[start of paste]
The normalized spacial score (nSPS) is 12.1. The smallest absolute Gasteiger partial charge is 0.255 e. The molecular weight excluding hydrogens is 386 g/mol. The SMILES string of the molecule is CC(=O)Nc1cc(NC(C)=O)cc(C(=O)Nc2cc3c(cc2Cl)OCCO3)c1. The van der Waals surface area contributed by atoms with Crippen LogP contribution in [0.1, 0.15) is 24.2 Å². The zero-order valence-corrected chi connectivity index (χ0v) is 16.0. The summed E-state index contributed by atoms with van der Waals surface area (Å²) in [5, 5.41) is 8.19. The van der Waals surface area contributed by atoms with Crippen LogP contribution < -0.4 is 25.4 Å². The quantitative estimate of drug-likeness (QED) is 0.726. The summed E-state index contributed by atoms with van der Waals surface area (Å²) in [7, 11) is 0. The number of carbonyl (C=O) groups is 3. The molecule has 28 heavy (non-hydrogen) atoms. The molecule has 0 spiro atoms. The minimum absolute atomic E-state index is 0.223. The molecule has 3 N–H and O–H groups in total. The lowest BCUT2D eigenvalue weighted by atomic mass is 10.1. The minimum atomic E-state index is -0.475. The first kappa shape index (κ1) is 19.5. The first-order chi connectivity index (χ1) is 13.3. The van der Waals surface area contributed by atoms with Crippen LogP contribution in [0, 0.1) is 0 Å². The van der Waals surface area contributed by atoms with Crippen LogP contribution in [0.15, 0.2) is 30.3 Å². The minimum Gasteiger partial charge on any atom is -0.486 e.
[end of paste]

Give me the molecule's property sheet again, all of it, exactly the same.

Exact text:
The normalized spacial score (nSPS) is 12.1. The smallest absolute Gasteiger partial charge is 0.255 e. The molecular weight excluding hydrogens is 386 g/mol. The SMILES string of the molecule is CC(=O)Nc1cc(NC(C)=O)cc(C(=O)Nc2cc3c(cc2Cl)OCCO3)c1. The van der Waals surface area contributed by atoms with Crippen LogP contribution in [0.1, 0.15) is 24.2 Å². The zero-order valence-corrected chi connectivity index (χ0v) is 16.0. The summed E-state index contributed by atoms with van der Waals surface area (Å²) in [5, 5.41) is 8.19. The van der Waals surface area contributed by atoms with Crippen LogP contribution < -0.4 is 25.4 Å². The quantitative estimate of drug-likeness (QED) is 0.726. The summed E-state index contributed by atoms with van der Waals surface area (Å²) in [7, 11) is 0. The number of carbonyl (C=O) groups is 3. The molecule has 28 heavy (non-hydrogen) atoms. The molecule has 0 spiro atoms. The minimum absolute atomic E-state index is 0.223. The molecule has 3 N–H and O–H groups in total. The lowest BCUT2D eigenvalue weighted by atomic mass is 10.1. The minimum atomic E-state index is -0.475. The first kappa shape index (κ1) is 19.5. The first-order chi connectivity index (χ1) is 13.3. The van der Waals surface area contributed by atoms with Crippen LogP contribution in [0, 0.1) is 0 Å². The van der Waals surface area contributed by atoms with Crippen LogP contribution in [0.15, 0.2) is 30.3 Å². The minimum Gasteiger partial charge on any atom is -0.486 e.